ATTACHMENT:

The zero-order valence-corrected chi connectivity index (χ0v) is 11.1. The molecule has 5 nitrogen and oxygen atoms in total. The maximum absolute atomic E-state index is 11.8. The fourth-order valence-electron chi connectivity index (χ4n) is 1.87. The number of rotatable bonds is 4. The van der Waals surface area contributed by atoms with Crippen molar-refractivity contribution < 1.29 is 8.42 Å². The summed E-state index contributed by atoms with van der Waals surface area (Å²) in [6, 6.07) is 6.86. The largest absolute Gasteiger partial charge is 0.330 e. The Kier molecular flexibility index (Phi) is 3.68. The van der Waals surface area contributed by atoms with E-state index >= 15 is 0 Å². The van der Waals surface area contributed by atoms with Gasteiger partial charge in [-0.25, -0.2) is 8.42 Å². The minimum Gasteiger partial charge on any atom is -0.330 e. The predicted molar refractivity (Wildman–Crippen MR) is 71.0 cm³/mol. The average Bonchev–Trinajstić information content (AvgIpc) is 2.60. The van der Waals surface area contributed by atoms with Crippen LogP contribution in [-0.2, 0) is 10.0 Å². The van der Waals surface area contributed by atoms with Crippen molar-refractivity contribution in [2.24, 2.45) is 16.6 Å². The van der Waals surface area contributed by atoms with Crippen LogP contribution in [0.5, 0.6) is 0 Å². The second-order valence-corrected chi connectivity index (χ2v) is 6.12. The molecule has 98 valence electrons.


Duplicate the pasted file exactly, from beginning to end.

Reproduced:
The zero-order valence-corrected chi connectivity index (χ0v) is 11.1. The molecule has 5 nitrogen and oxygen atoms in total. The maximum absolute atomic E-state index is 11.8. The fourth-order valence-electron chi connectivity index (χ4n) is 1.87. The number of rotatable bonds is 4. The van der Waals surface area contributed by atoms with Crippen molar-refractivity contribution < 1.29 is 8.42 Å². The summed E-state index contributed by atoms with van der Waals surface area (Å²) in [6, 6.07) is 6.86. The largest absolute Gasteiger partial charge is 0.330 e. The Kier molecular flexibility index (Phi) is 3.68. The van der Waals surface area contributed by atoms with E-state index >= 15 is 0 Å². The van der Waals surface area contributed by atoms with Gasteiger partial charge in [-0.25, -0.2) is 8.42 Å². The minimum Gasteiger partial charge on any atom is -0.330 e. The predicted molar refractivity (Wildman–Crippen MR) is 71.0 cm³/mol. The average Bonchev–Trinajstić information content (AvgIpc) is 2.60. The van der Waals surface area contributed by atoms with Crippen LogP contribution in [-0.2, 0) is 10.0 Å². The van der Waals surface area contributed by atoms with Crippen molar-refractivity contribution in [2.24, 2.45) is 16.6 Å². The van der Waals surface area contributed by atoms with Crippen LogP contribution in [0.5, 0.6) is 0 Å². The second-order valence-corrected chi connectivity index (χ2v) is 6.12. The molecule has 98 valence electrons.